Well, the absolute maximum is however many can fit in to your system memory (RAM + swap). Of course by that point it may be that your machine is already being ground to a halt, so that's not necessarily a good metric to use.
The "max number" is more likely defined as how many instances can be running while your machine is still performing acceptably. The only way to find this out is to benchmark. Use one server and start loading it up with instances of your script. Find the ideal number by measuring the metrics that are important to you. It could be execution time, latency, network throughput, or whatever it is in your case. There are many variables and you need to identify the ones that matter. Try to find out where the bottlenecks are by profiling your script, and monitor your system I/O and network throughput to see if you can optimize your hardware for your application.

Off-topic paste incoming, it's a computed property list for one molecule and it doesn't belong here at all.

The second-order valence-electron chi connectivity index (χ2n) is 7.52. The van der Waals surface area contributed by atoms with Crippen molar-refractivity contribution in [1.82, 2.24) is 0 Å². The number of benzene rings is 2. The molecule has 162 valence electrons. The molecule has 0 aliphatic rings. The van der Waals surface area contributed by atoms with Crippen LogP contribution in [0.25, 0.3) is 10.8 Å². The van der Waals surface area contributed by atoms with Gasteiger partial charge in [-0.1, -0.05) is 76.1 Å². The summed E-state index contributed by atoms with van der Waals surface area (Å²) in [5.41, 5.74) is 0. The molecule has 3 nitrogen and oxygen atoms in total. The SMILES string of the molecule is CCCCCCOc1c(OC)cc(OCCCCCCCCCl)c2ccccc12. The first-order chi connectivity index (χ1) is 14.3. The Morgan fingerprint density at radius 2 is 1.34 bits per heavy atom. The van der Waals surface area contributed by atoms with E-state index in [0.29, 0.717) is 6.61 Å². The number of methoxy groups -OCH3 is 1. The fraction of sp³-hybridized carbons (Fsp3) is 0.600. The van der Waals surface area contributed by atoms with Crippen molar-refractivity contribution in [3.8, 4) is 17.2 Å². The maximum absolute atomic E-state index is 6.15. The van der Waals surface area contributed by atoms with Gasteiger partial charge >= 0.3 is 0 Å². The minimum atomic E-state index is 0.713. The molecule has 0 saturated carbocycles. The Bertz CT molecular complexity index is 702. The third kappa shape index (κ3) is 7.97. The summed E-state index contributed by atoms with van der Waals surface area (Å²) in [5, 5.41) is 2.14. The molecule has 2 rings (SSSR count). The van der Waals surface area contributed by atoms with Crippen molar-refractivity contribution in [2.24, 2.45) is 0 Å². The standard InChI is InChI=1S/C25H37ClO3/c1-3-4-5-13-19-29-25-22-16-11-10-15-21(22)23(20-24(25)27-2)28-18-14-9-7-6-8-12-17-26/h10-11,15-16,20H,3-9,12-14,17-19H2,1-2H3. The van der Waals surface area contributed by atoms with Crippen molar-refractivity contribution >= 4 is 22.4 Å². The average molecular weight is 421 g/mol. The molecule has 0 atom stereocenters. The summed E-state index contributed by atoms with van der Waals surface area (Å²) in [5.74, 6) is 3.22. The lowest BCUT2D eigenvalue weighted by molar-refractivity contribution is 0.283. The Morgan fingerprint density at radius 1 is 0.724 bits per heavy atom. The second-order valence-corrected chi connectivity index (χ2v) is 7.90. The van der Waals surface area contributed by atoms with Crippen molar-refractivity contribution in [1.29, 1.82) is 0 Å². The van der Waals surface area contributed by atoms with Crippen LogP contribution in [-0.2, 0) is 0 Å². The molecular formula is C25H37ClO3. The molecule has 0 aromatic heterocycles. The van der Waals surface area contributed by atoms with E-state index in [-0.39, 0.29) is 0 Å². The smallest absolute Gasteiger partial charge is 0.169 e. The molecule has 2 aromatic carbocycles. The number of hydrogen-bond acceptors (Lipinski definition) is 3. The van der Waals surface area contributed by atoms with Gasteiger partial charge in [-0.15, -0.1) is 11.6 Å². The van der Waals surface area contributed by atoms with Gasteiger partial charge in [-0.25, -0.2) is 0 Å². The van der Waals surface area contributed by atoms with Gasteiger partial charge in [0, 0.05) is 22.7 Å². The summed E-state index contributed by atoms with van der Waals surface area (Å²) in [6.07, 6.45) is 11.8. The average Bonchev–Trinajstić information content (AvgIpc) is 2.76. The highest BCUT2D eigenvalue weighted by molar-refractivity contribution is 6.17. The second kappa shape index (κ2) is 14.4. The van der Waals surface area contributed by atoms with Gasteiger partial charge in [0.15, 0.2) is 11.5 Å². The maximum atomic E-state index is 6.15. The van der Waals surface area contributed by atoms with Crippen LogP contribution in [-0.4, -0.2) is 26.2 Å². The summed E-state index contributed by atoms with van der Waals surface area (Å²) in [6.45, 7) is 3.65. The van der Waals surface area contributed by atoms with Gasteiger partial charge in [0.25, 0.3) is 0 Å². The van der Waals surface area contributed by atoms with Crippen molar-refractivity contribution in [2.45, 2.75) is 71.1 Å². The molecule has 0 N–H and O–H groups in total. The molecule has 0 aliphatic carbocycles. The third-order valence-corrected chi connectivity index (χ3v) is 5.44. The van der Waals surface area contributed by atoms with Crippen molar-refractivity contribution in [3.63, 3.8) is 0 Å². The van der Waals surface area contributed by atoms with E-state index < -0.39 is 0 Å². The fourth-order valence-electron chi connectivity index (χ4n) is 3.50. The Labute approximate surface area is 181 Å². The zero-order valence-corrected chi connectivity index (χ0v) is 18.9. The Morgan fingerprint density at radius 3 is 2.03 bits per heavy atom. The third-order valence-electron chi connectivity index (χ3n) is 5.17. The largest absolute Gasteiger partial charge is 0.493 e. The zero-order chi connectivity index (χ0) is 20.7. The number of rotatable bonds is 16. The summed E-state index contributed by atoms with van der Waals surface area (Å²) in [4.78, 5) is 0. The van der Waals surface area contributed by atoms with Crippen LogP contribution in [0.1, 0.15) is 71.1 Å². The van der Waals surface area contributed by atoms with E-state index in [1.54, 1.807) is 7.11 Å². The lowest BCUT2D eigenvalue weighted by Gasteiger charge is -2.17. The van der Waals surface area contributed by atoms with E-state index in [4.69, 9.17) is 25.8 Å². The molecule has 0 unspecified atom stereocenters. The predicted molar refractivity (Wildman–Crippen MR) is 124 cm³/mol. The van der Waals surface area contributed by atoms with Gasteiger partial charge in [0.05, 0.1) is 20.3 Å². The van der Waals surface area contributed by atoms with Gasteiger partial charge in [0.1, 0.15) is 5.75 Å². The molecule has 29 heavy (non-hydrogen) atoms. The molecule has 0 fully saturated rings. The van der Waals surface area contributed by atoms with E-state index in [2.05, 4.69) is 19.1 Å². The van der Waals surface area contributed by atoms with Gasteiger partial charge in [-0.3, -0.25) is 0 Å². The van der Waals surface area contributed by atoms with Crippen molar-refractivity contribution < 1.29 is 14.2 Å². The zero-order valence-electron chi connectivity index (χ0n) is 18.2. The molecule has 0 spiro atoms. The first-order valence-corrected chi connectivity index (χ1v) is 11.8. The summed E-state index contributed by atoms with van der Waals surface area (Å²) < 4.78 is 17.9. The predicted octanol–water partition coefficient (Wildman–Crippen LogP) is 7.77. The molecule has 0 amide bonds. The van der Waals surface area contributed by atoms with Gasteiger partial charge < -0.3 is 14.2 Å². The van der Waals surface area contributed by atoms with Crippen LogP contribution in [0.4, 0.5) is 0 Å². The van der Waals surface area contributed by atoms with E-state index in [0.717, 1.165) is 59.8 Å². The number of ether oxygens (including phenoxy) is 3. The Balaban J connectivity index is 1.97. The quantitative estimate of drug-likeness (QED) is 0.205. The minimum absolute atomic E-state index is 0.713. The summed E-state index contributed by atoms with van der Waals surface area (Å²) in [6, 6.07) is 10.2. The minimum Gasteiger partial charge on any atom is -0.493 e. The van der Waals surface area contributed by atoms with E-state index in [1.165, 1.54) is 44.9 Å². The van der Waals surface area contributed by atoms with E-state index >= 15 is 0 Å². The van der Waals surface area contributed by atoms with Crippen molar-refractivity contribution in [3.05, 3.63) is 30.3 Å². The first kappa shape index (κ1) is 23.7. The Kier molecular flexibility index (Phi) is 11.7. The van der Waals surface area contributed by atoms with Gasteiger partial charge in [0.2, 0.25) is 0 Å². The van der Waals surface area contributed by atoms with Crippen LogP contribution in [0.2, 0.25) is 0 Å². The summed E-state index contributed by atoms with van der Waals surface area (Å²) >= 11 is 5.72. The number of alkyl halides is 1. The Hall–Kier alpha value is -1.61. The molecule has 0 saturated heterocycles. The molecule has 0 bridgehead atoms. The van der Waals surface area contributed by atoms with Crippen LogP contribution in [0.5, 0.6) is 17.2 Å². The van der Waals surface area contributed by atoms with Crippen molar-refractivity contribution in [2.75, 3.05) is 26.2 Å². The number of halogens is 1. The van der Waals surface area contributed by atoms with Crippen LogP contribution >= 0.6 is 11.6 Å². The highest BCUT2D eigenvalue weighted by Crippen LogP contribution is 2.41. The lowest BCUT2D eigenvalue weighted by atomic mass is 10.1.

Also make sure you leave enough resources free on the server for administration overhead (being able to SSH in, run snmpd or other monitoring software).
If this sounds somewhat vague and general, that's because it is. You're basically asking people to engineer a complete hardware system for an application they know nothing about.